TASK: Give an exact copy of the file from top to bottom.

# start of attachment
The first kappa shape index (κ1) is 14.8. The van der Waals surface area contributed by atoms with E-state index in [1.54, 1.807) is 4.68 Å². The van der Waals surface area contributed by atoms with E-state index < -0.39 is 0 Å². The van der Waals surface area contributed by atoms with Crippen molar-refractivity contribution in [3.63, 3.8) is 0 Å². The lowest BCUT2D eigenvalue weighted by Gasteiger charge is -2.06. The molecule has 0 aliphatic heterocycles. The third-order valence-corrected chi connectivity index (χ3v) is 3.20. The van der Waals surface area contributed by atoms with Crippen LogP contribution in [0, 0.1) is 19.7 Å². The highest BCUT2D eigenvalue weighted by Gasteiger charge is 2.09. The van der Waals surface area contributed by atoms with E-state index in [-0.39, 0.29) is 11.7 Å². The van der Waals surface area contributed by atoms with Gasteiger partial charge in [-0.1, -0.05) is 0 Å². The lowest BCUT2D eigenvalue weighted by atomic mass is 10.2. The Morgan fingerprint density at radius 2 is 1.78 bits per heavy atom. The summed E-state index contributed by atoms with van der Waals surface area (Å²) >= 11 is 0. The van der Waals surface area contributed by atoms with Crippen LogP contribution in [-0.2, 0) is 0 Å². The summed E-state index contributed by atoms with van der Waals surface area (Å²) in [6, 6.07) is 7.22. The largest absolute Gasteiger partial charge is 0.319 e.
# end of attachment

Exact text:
The first kappa shape index (κ1) is 14.8. The van der Waals surface area contributed by atoms with E-state index in [1.54, 1.807) is 4.68 Å². The van der Waals surface area contributed by atoms with E-state index < -0.39 is 0 Å². The van der Waals surface area contributed by atoms with Crippen molar-refractivity contribution in [3.63, 3.8) is 0 Å². The lowest BCUT2D eigenvalue weighted by Gasteiger charge is -2.06. The molecule has 0 aliphatic heterocycles. The third-order valence-corrected chi connectivity index (χ3v) is 3.20. The van der Waals surface area contributed by atoms with Crippen LogP contribution in [0, 0.1) is 19.7 Å². The highest BCUT2D eigenvalue weighted by Gasteiger charge is 2.09. The van der Waals surface area contributed by atoms with E-state index in [-0.39, 0.29) is 11.7 Å². The van der Waals surface area contributed by atoms with Gasteiger partial charge in [-0.1, -0.05) is 0 Å². The lowest BCUT2D eigenvalue weighted by atomic mass is 10.2. The Morgan fingerprint density at radius 2 is 1.78 bits per heavy atom. The summed E-state index contributed by atoms with van der Waals surface area (Å²) >= 11 is 0. The van der Waals surface area contributed by atoms with Crippen LogP contribution in [-0.2, 0) is 0 Å². The summed E-state index contributed by atoms with van der Waals surface area (Å²) in [6, 6.07) is 7.22. The largest absolute Gasteiger partial charge is 0.319 e.